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Astron. Astrophys. 350, 529-540 (1999)

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1. Introduction

The Class 0 source L1448-mm (also called L1448C) is a deeply embedded, young low mass protostellar object ([FORMULA] 10 [FORMULA]) located in the core of the L1448 dense cloud (at a distance d = 300 pc, Cernis 1990). It emits strongly at millimeter and centimeter wavelengths, while the IRAS satellite was only able to detect weak far infrared emission (Curiel et al. 1990; Bachiller et al. 1991a; Barsony et al. 1998). H2O maser emission has also been detected from this source, with an intensity which is significantly higher than that usually observed in young sources of similar luminosity (Chernin 1995). This source drives a young and highly collimated bipolar outflow (Bachiller et al. 1990) which has been mapped by means of different molecular tracers. These observations reveal a complex structure where components with different physical properties co-exist and probably are interacting together. CO J=2[FORMULA]1 and 1[FORMULA]0 observations, in particular, have revealed that in addition to the high velocity gas which outline the overall outflow structure, there are several spatially and spectrally separated clumps, aligned with the outflow axis, which have extreme velocities up to 70 km s-1 and sizes of [FORMULA] 0.03 pc (the so-called "molecular bullets", Bachiller et al. 1990). These clumps lie in pairs located symmetrically with respect to the mm source and have similar but opposite velocities. This has lead to the suggestion that these bullets are produced by successive ejections from the central source. In addition, their alignment along the outflow axis al so suggests that they trace the jet which entrains the ambient molecular material in a biconical cavity, which is observed through lower velocity gas (Bachiller et al. 1995). SiO emission has also been observed associated with these clumps, with an abundance enhancement of 104-105 times greater than typical values of quiescent molecular clouds (Bachiller et al. 1991b; Guilloteau et al. 1992; Dutrey et al. 1997). Such high SiO abundance could be generated by shocks with velocities greater than 25 km s-1, that are capable of removing silicon from dust grains (Schilke et al. 1997). High angular resolution images in SiO J=2[FORMULA]1 close to the mm source (Guilloteau et al. 1992) show that this emission is distributed along a jet-like structure, where it is possible to define different sub-clumps of size [FORMULA] 4", whose kinematical timescales are [FORMULA] 100 yr.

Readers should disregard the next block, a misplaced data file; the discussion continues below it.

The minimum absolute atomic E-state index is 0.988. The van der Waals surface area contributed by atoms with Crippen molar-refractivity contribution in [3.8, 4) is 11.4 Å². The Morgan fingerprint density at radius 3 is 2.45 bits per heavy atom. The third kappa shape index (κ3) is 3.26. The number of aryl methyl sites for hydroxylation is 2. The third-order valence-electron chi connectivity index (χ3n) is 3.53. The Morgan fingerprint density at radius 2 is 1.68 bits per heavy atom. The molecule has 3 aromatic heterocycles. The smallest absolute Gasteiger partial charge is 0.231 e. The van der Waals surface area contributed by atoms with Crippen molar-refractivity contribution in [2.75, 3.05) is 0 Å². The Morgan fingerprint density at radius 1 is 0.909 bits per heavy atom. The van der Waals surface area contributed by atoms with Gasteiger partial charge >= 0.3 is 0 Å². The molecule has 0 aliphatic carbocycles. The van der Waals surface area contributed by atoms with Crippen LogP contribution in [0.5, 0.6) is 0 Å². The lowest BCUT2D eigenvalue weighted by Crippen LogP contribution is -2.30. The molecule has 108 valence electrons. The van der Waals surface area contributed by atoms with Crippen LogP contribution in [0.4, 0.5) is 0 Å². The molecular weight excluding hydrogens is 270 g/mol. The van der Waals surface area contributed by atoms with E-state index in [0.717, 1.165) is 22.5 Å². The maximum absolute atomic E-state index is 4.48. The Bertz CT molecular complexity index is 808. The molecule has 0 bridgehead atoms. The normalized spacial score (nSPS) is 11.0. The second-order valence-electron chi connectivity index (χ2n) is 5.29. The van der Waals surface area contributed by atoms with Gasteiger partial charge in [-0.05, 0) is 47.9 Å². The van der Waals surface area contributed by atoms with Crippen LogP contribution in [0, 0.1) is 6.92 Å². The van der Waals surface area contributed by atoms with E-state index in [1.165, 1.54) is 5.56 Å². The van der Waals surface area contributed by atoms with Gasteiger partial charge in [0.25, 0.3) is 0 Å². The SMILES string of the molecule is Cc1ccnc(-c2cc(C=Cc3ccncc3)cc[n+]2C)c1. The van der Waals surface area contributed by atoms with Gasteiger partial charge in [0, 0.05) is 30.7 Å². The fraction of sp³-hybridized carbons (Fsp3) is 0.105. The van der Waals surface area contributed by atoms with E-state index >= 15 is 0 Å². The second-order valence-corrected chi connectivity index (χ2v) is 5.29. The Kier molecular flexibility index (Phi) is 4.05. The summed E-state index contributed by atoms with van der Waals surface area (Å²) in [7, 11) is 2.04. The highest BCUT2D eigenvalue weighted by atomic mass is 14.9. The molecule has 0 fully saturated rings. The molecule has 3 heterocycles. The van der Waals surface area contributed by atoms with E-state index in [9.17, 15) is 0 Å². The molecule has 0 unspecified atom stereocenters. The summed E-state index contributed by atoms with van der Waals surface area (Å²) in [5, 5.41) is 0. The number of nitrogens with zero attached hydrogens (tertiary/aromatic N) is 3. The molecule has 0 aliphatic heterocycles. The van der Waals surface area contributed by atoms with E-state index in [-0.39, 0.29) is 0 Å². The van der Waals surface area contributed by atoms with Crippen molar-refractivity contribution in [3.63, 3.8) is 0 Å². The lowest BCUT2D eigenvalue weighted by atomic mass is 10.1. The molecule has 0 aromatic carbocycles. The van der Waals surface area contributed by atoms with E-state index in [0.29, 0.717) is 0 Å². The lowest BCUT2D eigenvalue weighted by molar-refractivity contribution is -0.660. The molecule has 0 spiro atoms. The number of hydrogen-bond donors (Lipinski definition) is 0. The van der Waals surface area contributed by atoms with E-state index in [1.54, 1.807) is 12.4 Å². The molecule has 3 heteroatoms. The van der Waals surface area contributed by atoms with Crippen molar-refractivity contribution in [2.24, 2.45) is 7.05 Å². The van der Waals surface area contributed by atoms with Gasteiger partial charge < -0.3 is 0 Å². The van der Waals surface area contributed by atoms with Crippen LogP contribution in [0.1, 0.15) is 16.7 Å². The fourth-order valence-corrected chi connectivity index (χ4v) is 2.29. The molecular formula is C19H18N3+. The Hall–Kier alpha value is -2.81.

The outflow from L1448 has also been mapped extensively in H2 emission (e.g. Bally et al. 1993; Davis et al. 1994; Davis & Smith 1995). The strongest H2 features are seen in the blue lobe of the outflow, with an arc-like structure which surrounds the high velocity molecular jet. H2 emission is also observed at the end of the redshifted lobe, but is not detected from the innermost molecular clumps which lie close to the mm source, presumably due to higher exctinction in this region.

The observational scenario outlined above shows that along the L1448 outflow and in particular in the environment close to the mm source, different excitation regimes are probed by the different molecular lines; in particular, low velocity CO traces relatively low density gas at [FORMULA][FORMULA]10-30 K, the CO and SiO emission in the molecular clumps indicates higher densities (105-106 cm-3) and temperatures of about one hundred K, and finally the H2 emission traces material at temperatures in excess of 2000 K. It is therefore clear that there is an observational gap in our ability to trace gas with excitation temperatures between 100 and 2000 K; this is because the gas cooling in this temperature regime occurs mainly through the emission of atomic and molecular lines like [OI ], H2O, high-J CO, OH and H2 transitions, which all fall in the mid to far infrared spectral range, which is not accessible from the ground. Observations with the Infrared Space Observatory (ISO, Kessler et al. 1996) allow this gap to be filled, giving for the first time the opportunity to spectroscopically investigate the entire spectral range from 3 to 200 µm. Spectra obtained with ISO towards a number of young sources driving molecular outflows have already shown that the circumstellar gas in such sources is cooled mainly by line emission from O0 and CO (Nisini et al. 1999; Nisini et al. 1998; Saraceno et al. 1998). Emission from gas phase H2O has been observed in some sources (e.g. Saraceno et al. 1998), but even if the derived abundance has been found higher than the expected interstellar value in quiescent clouds (van Dishoeck et al. 1993), its contribution to the gas cooling is never found to be as important as expected in the warm gas around protostars, where the water abundance can be significantly enhanced due to either the evaporation of icy grain mantles or to molecular formation in high temperatures ([FORMULA] 300 K) gas-phase chemical reactions. Here we present the first case in which cooling by water dominates over that of any other species which is present in the investigated region.

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© European Southern Observatory (ESO) 1999

Online publication: October 4, 1999